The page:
The decision of what to do with one's life in the long run is a significant one. If you're on the fence about whether or not to pursue a career in Industrial Design, perhaps the following list will sway your decision.
1- The benefit is that you can create any kind of physical thing you can imagine
The objects we use every day—from the chair in which we read this post to the watch on our wrists to the last vehicle we rode into the handle with which we opened the door—are all the product of the work of industrial designers. There is a requirement for design in the production, marketing, and use of any industrially made product that benefits society or the natural world. Put another way, an industrial designer's responsibilities span a wide variety of fields.
2- The life and energy you put into your degree will reflect in your success
Since the field of Industrial Design is broad enough to encompass virtually any product, students take courses in a wide range of disciplines and study on a wide variety of projects during their time in school. These range from more traditional product categories like furniture and lighting to more niche ones like cars, boats, packets, and packaging to more technical and technological endeavors in which they design not only the external appearance but the inner workings of their creations.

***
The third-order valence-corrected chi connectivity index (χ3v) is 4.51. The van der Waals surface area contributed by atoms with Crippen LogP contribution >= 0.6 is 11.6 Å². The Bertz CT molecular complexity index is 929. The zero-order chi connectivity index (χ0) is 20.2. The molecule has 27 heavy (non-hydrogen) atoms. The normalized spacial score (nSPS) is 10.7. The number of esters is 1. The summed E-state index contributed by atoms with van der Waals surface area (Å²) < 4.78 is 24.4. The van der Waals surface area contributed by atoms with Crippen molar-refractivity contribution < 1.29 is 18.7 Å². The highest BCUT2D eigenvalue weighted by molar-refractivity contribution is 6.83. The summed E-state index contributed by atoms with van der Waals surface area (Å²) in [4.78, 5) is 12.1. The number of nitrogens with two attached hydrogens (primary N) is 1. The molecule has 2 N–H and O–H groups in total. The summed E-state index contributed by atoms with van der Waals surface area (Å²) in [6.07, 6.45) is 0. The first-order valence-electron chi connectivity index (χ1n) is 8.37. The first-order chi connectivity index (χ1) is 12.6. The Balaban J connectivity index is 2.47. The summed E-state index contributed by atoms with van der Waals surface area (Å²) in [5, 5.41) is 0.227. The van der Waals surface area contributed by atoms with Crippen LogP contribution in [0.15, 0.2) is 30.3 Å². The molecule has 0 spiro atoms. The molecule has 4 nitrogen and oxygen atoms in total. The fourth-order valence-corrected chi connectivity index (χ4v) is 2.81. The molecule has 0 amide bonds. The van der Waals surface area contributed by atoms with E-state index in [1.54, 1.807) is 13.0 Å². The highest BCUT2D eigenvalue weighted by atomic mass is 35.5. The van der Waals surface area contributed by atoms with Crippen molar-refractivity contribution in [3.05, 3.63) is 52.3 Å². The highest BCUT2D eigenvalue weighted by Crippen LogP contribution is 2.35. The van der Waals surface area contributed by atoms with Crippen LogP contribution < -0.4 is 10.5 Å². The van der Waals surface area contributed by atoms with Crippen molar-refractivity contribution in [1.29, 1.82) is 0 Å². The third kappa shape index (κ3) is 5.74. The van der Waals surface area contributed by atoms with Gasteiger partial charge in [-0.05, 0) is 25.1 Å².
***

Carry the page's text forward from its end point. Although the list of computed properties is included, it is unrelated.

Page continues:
Because of this diversity, it might be challenging to compile an annual list of the products accessible to students in each subject area. This diversity is what makes a degree in Industrial Design exciting, fruitful, and ever-changing.
3- The pattern of each week will be different
The sheer effort required to complete the wide variety of assignments across all of your classes will ensure that you are never at a loss for things to do.
4- You'll have ample opportunity to participate in any and all internships that pique your interest
Beginning in your second year, you'll be able to complete your studies through internships with established companies in the field. Internships are crucial for developing your expertise and expanding your knowledge base.
You can spend as much as 600 hours interning at a single company or design firm. In the same vein, you are free to complete your internship requirements in a number of different companies, so long as you don't exceed the maximum allowed.
5- You'll get to work with a wide range of industry experts to hone your design skills
All of the major courses that make up the Industrial Design major are taught by practicing designers, demonstrating the degree's emphasis on practical training.
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